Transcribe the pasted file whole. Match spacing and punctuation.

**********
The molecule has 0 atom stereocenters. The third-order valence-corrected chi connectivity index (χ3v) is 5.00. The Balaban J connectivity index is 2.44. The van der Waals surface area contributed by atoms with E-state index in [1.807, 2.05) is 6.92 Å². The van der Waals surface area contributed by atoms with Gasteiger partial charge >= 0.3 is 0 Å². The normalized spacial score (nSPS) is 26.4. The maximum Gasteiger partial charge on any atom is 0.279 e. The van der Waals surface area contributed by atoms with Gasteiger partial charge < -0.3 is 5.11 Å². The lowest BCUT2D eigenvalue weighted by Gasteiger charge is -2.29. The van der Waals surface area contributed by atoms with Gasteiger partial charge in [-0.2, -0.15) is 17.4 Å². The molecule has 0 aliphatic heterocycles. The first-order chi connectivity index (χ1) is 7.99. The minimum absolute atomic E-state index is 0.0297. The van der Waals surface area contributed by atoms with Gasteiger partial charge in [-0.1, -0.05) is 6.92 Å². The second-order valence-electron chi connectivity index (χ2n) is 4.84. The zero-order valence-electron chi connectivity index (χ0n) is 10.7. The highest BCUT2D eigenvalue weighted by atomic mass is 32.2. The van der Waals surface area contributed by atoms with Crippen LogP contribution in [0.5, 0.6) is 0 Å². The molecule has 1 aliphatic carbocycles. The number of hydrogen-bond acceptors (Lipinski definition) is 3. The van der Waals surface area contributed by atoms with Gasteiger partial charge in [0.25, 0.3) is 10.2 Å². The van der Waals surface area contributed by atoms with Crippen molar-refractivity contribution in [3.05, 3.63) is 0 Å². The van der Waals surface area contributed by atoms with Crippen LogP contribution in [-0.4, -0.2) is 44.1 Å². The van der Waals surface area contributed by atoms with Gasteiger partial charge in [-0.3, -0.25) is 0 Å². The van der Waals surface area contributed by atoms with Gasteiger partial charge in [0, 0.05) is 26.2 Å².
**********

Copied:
The molecule has 0 atom stereocenters. The third-order valence-corrected chi connectivity index (χ3v) is 5.00. The Balaban J connectivity index is 2.44. The van der Waals surface area contributed by atoms with E-state index in [1.807, 2.05) is 6.92 Å². The van der Waals surface area contributed by atoms with Gasteiger partial charge >= 0.3 is 0 Å². The normalized spacial score (nSPS) is 26.4. The maximum Gasteiger partial charge on any atom is 0.279 e. The van der Waals surface area contributed by atoms with Gasteiger partial charge < -0.3 is 5.11 Å². The lowest BCUT2D eigenvalue weighted by Gasteiger charge is -2.29. The van der Waals surface area contributed by atoms with Gasteiger partial charge in [-0.2, -0.15) is 17.4 Å². The molecule has 0 aliphatic heterocycles. The first-order chi connectivity index (χ1) is 7.99. The minimum absolute atomic E-state index is 0.0297. The van der Waals surface area contributed by atoms with Gasteiger partial charge in [-0.1, -0.05) is 6.92 Å². The second-order valence-electron chi connectivity index (χ2n) is 4.84. The zero-order valence-electron chi connectivity index (χ0n) is 10.7. The highest BCUT2D eigenvalue weighted by atomic mass is 32.2. The van der Waals surface area contributed by atoms with Crippen LogP contribution in [0.5, 0.6) is 0 Å². The molecule has 1 aliphatic carbocycles. The number of hydrogen-bond acceptors (Lipinski definition) is 3. The van der Waals surface area contributed by atoms with Gasteiger partial charge in [0.25, 0.3) is 10.2 Å². The van der Waals surface area contributed by atoms with Crippen molar-refractivity contribution in [3.05, 3.63) is 0 Å². The van der Waals surface area contributed by atoms with Crippen LogP contribution in [-0.4, -0.2) is 44.1 Å². The van der Waals surface area contributed by atoms with Gasteiger partial charge in [-0.3, -0.25) is 0 Å². The van der Waals surface area contributed by atoms with Gasteiger partial charge in [0, 0.05) is 26.2 Å².